This intriguing and ambitious book seeks to make a major contribution to the field by proposing the existence and importance of an “epistolary mode of artistic address,” which Dürer “played a large role in advancing”. Brisman’s study is inspired by the communication sociologist Bernhard Siegert’s influential work on the relationship of literature and the postal system. She wants to demonstrate that one type of artistic address was rooted in letter-writing and in the kinds of relationships that letters established, the functions they served, and the ways they were transmitted. Art could serve an agent of communication.
Such a strong argument in relation to Dürer might seem tenuous. If we follow Heike Sahm’s authoritative study, Dürers kleinere Texte, which Brisman does not discuss, Albrecht Dürer took part in a culture of letter-writing common in his Nuremberg milieu, and twenty-six full letters he wrote between 1506 and 1525 are extant. This qualifies Rupprich’s estimate, which included formulaic addresses and repeat invoices to the Nuremberg council. It is a small corpus compared to Michelangelo`s 500 letters exchanged with 225 correspondents, but still unique among artists in the German lands, especially as ten letters from Venice to Willibald Pirckheimer and nine letters to the Frankfurt merchant Jacob Heller tell us much about Dürer’s self-perception and artistic practise. Most of these letters hence date from up to 1509 and provide us with little sense of Dürer’s letter-writing during the last decades of his life. It is difficult to be certain about how widely he corresponded throughout his career, but doubtful that he cultivated an extensive network of contacts in that way. Hence it is problematic to argue that “he corresponded with some of the most influential political figures, scientists, humanists, and religious leaders of his day.” Indeed, the statement only makes sense through its sub-clause – “and was written about in the correspondence of” – but surely the difference in whether he was mentioned in important people’s letters or himself chose to cultivate contacts in that manner should be acknowledged in relation to the wider thesis.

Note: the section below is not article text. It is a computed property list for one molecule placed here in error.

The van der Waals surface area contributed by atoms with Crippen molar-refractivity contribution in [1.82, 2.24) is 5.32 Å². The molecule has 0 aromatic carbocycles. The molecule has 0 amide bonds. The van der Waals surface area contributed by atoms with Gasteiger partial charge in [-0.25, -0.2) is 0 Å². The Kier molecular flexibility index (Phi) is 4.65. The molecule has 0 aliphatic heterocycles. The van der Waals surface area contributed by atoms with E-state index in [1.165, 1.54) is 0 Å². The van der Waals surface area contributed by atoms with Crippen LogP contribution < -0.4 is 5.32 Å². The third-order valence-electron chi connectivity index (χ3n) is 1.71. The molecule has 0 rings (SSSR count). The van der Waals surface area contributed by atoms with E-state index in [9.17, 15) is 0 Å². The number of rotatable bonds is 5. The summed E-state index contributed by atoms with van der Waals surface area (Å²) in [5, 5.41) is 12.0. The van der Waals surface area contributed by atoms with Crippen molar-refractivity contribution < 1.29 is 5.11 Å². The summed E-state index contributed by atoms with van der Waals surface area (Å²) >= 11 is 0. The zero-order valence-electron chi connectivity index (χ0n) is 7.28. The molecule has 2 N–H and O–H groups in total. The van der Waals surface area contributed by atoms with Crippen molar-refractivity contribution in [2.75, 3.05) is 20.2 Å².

Yet what matters for Brisman is the fact that defining elements of a culture of letter-writing in which Dürer took part inflected some of his artistic production. Brisman defines the concept of an “epistolary mode of address” through “an appeal from artist to viewer that is direct and intimate at the same time that it acknowledges the distance that defers its message.” It is crucial to take in the complexity of this concept before asking how art historians might then be able to see it at work. Brisman explains that images made in this mode “refuse a certain confidence about the ability to transfer data from the physical world to the medium in which they are made without a sense of loss or intervention”. There is no bibliography (nor list of primary sources consulted, such as Nuremberg letters) in the book, and the list of references in the footnotes is very limited, but this emphasis on the uncertainty of communication or identification reminds a historian instantly of Valentin Groebner’s important work on how a city like Nuremberg itself must be understood as a world of competing signs and tactical duplicities. Brisman’s point is that such uncertainties as well as different modalities of communication, influenced by the printing press and the Reformation, were now acknowledged by some artists in their work, and by Dürer in particular. These works, in short, called attention to the mobility of images or their message-bearing qualities.